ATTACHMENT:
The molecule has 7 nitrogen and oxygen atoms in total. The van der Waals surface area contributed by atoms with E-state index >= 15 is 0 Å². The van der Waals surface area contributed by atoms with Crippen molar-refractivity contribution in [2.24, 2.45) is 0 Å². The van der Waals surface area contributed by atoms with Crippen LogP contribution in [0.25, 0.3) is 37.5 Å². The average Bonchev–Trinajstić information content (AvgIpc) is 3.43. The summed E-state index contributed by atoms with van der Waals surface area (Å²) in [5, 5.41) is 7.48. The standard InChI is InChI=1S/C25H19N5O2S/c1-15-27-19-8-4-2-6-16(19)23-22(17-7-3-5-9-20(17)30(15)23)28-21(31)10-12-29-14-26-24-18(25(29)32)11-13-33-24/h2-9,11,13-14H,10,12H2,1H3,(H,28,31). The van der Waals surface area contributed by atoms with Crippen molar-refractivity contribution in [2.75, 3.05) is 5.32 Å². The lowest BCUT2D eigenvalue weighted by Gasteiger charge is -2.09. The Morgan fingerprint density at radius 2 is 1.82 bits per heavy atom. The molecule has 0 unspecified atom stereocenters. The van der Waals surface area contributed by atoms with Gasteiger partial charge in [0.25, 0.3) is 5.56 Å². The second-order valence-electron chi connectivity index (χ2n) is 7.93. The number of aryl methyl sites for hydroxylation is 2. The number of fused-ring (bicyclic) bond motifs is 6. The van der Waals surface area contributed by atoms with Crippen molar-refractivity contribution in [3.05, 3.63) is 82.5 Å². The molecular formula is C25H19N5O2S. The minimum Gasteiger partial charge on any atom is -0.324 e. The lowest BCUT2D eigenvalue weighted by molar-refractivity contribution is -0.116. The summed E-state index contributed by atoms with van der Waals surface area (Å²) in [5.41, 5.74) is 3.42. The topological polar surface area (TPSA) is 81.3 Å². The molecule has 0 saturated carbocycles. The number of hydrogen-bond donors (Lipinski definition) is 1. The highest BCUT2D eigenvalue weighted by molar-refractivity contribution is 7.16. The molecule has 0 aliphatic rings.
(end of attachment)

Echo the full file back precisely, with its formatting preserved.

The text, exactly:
The molecule has 7 nitrogen and oxygen atoms in total. The van der Waals surface area contributed by atoms with E-state index >= 15 is 0 Å². The van der Waals surface area contributed by atoms with Crippen molar-refractivity contribution in [2.24, 2.45) is 0 Å². The van der Waals surface area contributed by atoms with Crippen LogP contribution in [0.25, 0.3) is 37.5 Å². The average Bonchev–Trinajstić information content (AvgIpc) is 3.43. The summed E-state index contributed by atoms with van der Waals surface area (Å²) in [5, 5.41) is 7.48. The standard InChI is InChI=1S/C25H19N5O2S/c1-15-27-19-8-4-2-6-16(19)23-22(17-7-3-5-9-20(17)30(15)23)28-21(31)10-12-29-14-26-24-18(25(29)32)11-13-33-24/h2-9,11,13-14H,10,12H2,1H3,(H,28,31). The van der Waals surface area contributed by atoms with Crippen molar-refractivity contribution in [2.75, 3.05) is 5.32 Å². The lowest BCUT2D eigenvalue weighted by Gasteiger charge is -2.09. The Morgan fingerprint density at radius 2 is 1.82 bits per heavy atom. The molecule has 0 unspecified atom stereocenters. The van der Waals surface area contributed by atoms with Gasteiger partial charge in [0.25, 0.3) is 5.56 Å². The second-order valence-electron chi connectivity index (χ2n) is 7.93. The number of aryl methyl sites for hydroxylation is 2. The number of fused-ring (bicyclic) bond motifs is 6. The van der Waals surface area contributed by atoms with Crippen molar-refractivity contribution in [3.05, 3.63) is 82.5 Å². The molecular formula is C25H19N5O2S. The minimum Gasteiger partial charge on any atom is -0.324 e. The lowest BCUT2D eigenvalue weighted by molar-refractivity contribution is -0.116. The summed E-state index contributed by atoms with van der Waals surface area (Å²) in [5.41, 5.74) is 3.42. The topological polar surface area (TPSA) is 81.3 Å². The molecule has 0 saturated carbocycles. The number of hydrogen-bond donors (Lipinski definition) is 1. The highest BCUT2D eigenvalue weighted by molar-refractivity contribution is 7.16. The molecule has 0 aliphatic rings.